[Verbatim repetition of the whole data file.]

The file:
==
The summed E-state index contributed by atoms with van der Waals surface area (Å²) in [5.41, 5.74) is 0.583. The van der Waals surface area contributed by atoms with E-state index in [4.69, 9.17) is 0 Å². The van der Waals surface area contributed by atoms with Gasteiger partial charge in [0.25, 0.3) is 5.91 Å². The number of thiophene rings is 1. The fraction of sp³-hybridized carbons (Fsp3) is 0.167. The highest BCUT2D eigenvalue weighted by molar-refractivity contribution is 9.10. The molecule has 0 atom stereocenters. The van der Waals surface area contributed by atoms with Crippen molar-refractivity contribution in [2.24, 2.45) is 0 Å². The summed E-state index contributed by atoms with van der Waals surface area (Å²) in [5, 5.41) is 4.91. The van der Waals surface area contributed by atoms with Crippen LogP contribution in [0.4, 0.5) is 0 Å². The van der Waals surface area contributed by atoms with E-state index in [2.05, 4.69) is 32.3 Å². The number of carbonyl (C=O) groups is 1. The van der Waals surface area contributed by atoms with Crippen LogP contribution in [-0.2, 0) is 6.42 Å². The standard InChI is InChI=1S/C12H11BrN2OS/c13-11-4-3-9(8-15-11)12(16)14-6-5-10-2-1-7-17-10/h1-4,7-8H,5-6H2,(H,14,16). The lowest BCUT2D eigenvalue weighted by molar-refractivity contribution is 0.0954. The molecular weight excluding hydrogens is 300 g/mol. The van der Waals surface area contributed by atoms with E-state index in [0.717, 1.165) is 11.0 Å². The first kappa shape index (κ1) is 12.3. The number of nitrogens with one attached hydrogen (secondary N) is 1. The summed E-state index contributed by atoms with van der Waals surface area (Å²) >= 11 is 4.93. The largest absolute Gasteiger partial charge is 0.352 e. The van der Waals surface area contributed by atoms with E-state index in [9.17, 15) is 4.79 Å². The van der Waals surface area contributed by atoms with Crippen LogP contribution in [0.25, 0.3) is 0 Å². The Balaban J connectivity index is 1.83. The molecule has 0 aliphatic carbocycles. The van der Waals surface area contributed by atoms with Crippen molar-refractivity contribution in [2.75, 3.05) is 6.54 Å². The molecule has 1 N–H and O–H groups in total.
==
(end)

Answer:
The summed E-state index contributed by atoms with van der Waals surface area (Å²) in [5.41, 5.74) is 0.583. The van der Waals surface area contributed by atoms with E-state index in [4.69, 9.17) is 0 Å². The van der Waals surface area contributed by atoms with Gasteiger partial charge in [0.25, 0.3) is 5.91 Å². The number of thiophene rings is 1. The fraction of sp³-hybridized carbons (Fsp3) is 0.167. The highest BCUT2D eigenvalue weighted by molar-refractivity contribution is 9.10. The molecule has 0 atom stereocenters. The van der Waals surface area contributed by atoms with Crippen molar-refractivity contribution in [2.24, 2.45) is 0 Å². The summed E-state index contributed by atoms with van der Waals surface area (Å²) in [5, 5.41) is 4.91. The van der Waals surface area contributed by atoms with Crippen LogP contribution in [0.4, 0.5) is 0 Å². The van der Waals surface area contributed by atoms with E-state index in [2.05, 4.69) is 32.3 Å². The number of carbonyl (C=O) groups is 1. The van der Waals surface area contributed by atoms with Crippen LogP contribution in [-0.2, 0) is 6.42 Å². The standard InChI is InChI=1S/C12H11BrN2OS/c13-11-4-3-9(8-15-11)12(16)14-6-5-10-2-1-7-17-10/h1-4,7-8H,5-6H2,(H,14,16). The lowest BCUT2D eigenvalue weighted by molar-refractivity contribution is 0.0954. The molecular weight excluding hydrogens is 300 g/mol. The van der Waals surface area contributed by atoms with E-state index in [0.717, 1.165) is 11.0 Å². The first kappa shape index (κ1) is 12.3. The number of nitrogens with one attached hydrogen (secondary N) is 1. The summed E-state index contributed by atoms with van der Waals surface area (Å²) >= 11 is 4.93. The largest absolute Gasteiger partial charge is 0.352 e. The van der Waals surface area contributed by atoms with E-state index in [9.17, 15) is 4.79 Å². The van der Waals surface area contributed by atoms with Crippen LogP contribution in [0.25, 0.3) is 0 Å². The Balaban J connectivity index is 1.83. The molecule has 0 aliphatic carbocycles. The van der Waals surface area contributed by atoms with Crippen molar-refractivity contribution in [2.75, 3.05) is 6.54 Å². The molecule has 1 N–H and O–H groups in total.